In my previous post, I shared my story to help bring you to a place of Understanding Chronic Pain. In this post, I share my insights from living with chronic pain aimed at helping someone going through a similar experience. I hope this post helps you in some way.
Tips for Living with Chronic Pain
Self-Empowerment is Everything
When you first start experiencing chronic physical pain, you may find yourself experiencing a spiral of shame, blame, resentment, depression, and other uncomfortable emotions.
After my car accident, I thought the pain would just go away on its own, but it didn’t. I blamed myself for not seeking help sooner. I internalized a lot of difficult emotions, engaged in many self-destructive habits, and struggled from day to day.
When I finally did seek help, the process was miserable. I fought to receive any kind of coverage for chiropractics and physical therapy, but it was short-lived. I blamed my car insurance company for treating me poorly and cutting off my coverage so soon. Afterwards, I was still in severe chronic pain. I blamed myself for not advocating for myself better or hiring a lawyer to file a lawsuit in time.
I realized that these emotional events felt bad energetically and they were holding me back, keeping me stuck in the past, and preventing me from getting the healing I needed. I chose to let go of all blame and resentment towards everyone involved. I completely forgave myself. I resolved to take full ownership of my healing process.
Amazing things can happen when we begin to have a positive perspective.
Even in the depths of our pain, we can choose to look for the light in the darkness. If we make a positive shift in our perspective, we can help facilitate our healing. Even in the midst of suffering, we can be grateful that we’re alive and having this human experience. Pain hurts us, but it can also teach us valuable lessons in patience, resilience, grace, and so much more if we allow it to.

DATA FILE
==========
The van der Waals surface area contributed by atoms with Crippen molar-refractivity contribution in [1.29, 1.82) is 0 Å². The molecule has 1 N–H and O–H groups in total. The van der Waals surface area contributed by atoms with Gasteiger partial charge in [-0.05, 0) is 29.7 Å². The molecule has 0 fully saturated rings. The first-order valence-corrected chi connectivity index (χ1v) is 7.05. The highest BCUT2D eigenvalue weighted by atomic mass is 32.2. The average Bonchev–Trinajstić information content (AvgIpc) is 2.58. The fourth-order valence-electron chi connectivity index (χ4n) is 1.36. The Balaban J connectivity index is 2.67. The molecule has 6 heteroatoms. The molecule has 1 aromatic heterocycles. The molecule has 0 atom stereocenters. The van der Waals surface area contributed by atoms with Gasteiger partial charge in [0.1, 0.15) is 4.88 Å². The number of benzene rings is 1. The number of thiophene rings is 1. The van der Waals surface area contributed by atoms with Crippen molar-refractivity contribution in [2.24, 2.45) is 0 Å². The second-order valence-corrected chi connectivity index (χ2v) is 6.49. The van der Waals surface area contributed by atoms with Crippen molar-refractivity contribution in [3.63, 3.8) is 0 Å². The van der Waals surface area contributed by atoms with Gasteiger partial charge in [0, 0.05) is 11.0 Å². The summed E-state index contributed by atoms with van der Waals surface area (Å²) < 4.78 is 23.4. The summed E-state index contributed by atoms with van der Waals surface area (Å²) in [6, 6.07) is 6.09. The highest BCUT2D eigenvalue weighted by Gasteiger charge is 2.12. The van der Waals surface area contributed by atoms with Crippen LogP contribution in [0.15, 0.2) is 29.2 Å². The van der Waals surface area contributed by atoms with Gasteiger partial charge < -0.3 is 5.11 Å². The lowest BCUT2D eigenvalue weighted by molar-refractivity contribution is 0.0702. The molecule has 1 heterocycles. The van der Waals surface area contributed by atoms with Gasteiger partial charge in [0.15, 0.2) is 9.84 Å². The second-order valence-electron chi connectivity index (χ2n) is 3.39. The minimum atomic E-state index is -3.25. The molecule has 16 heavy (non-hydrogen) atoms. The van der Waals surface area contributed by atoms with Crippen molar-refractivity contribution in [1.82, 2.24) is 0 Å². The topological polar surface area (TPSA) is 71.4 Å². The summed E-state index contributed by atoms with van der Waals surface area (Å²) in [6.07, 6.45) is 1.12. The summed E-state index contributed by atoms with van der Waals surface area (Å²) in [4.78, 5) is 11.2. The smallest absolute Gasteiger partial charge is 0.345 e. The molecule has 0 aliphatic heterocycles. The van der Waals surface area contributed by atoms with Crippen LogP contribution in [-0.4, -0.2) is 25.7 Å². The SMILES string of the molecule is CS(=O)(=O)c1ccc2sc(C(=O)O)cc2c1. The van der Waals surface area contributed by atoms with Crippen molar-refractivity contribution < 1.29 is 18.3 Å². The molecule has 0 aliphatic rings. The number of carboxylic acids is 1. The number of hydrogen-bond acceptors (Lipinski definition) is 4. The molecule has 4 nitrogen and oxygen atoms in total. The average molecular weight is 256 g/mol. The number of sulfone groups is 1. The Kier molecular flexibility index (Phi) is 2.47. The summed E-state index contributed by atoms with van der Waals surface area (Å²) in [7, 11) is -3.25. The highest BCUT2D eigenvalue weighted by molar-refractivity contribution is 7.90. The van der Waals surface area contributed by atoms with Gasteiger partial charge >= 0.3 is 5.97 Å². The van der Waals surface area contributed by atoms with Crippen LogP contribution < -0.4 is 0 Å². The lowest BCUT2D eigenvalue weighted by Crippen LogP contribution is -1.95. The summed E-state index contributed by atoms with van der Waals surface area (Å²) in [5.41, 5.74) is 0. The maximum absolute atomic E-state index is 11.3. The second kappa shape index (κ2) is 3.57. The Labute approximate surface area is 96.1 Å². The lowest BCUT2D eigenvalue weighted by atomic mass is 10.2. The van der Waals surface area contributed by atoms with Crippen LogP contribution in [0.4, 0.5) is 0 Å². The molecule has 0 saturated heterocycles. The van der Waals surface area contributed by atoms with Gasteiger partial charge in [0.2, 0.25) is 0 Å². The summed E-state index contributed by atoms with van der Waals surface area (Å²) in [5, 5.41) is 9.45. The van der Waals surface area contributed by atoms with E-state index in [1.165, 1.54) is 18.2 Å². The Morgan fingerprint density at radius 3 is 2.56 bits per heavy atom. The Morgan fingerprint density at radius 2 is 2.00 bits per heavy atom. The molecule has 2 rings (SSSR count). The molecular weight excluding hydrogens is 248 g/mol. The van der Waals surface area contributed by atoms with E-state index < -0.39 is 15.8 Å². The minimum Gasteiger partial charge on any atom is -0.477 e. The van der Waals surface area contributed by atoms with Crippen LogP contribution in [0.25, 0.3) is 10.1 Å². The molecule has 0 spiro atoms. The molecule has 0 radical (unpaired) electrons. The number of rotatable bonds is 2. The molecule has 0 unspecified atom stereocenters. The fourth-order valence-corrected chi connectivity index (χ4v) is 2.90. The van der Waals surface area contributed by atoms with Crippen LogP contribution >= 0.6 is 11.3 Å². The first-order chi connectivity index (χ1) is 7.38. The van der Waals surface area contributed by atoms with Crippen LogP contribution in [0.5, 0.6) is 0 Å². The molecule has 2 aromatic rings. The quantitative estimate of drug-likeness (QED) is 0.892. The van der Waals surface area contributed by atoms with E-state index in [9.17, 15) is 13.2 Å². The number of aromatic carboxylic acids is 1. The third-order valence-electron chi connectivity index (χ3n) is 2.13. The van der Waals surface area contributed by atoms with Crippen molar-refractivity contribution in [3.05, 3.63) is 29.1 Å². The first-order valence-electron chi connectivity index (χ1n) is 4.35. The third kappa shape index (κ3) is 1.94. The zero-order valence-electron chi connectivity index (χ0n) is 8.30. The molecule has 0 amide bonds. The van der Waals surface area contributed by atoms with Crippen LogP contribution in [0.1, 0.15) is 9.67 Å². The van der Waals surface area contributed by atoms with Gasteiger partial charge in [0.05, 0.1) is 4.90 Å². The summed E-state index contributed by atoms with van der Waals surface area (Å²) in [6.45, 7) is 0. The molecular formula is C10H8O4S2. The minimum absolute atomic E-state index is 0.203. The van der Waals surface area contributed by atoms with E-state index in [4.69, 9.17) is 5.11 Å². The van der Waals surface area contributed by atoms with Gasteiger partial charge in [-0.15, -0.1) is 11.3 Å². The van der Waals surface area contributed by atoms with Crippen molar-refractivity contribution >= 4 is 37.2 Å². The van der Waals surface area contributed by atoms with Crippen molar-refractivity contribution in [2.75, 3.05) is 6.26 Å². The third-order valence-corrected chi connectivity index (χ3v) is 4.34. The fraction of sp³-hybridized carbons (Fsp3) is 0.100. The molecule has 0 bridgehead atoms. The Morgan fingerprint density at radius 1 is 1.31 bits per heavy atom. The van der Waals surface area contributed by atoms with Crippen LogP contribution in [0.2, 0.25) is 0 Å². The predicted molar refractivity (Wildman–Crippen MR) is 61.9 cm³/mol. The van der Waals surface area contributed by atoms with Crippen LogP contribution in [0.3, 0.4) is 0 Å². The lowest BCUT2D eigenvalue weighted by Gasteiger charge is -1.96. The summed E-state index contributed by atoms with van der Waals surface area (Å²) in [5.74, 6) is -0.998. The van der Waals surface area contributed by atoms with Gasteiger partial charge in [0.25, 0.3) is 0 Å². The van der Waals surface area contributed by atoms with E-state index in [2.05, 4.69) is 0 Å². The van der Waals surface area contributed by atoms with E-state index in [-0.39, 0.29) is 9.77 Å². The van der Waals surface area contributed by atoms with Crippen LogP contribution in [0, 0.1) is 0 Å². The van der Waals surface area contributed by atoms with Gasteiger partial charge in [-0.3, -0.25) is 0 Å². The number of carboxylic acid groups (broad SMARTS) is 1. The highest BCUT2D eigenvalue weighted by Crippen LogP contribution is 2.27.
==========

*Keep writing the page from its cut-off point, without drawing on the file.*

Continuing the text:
When I fully committed to my healing, I released my feelings of worry and attachment about how much energy, time, and money it would take. After that, I was able to completely focus on the process of healing and everything began to move in a positive direction. It can be empowering to actively make the decisions in regards to your own health.
Shifting Our Mindset
When it comes to coping with chronic pain, having an all-or-nothing mindset is the enemy of positive change. Living with an all-or-nothing mentality sets us up for disappointment. We either burn ourselves out doing the “all” or let ourselves down doing the “nothing.” It does nothing positive for our pain. Ultimately, we need to take a deeper look at why we want to do things all-or-nothing. It has everything to do with ego, desire, and idealization.
When our bodies are in physical pain, we tend to look at everything through the lens of our fears. We have intentions to do what we can to avoid inflicting further pains on ourselves.
One of the most important changes we can pursue is shifting from a mindset of fear to a mindset of curiosity. In that curiosity, we can still be gentle and caring with ourselves. From that place of curiosity, we can begin to explore what is possible, a little bit at a time.
Instead of focusing on what our bodies can’t do, we can begin to ask, “what can my body try to do today?”
- We may not be able to carry the heavy laundry basket downstairs, but we may be able to do a couple gentle stretches.
- We may not be able to do a whole workout, but we may be able to focus on one exercise that doesn’t flare up our pain.
- We may not be able to go on a long hike, but we may be able to go on a short walk.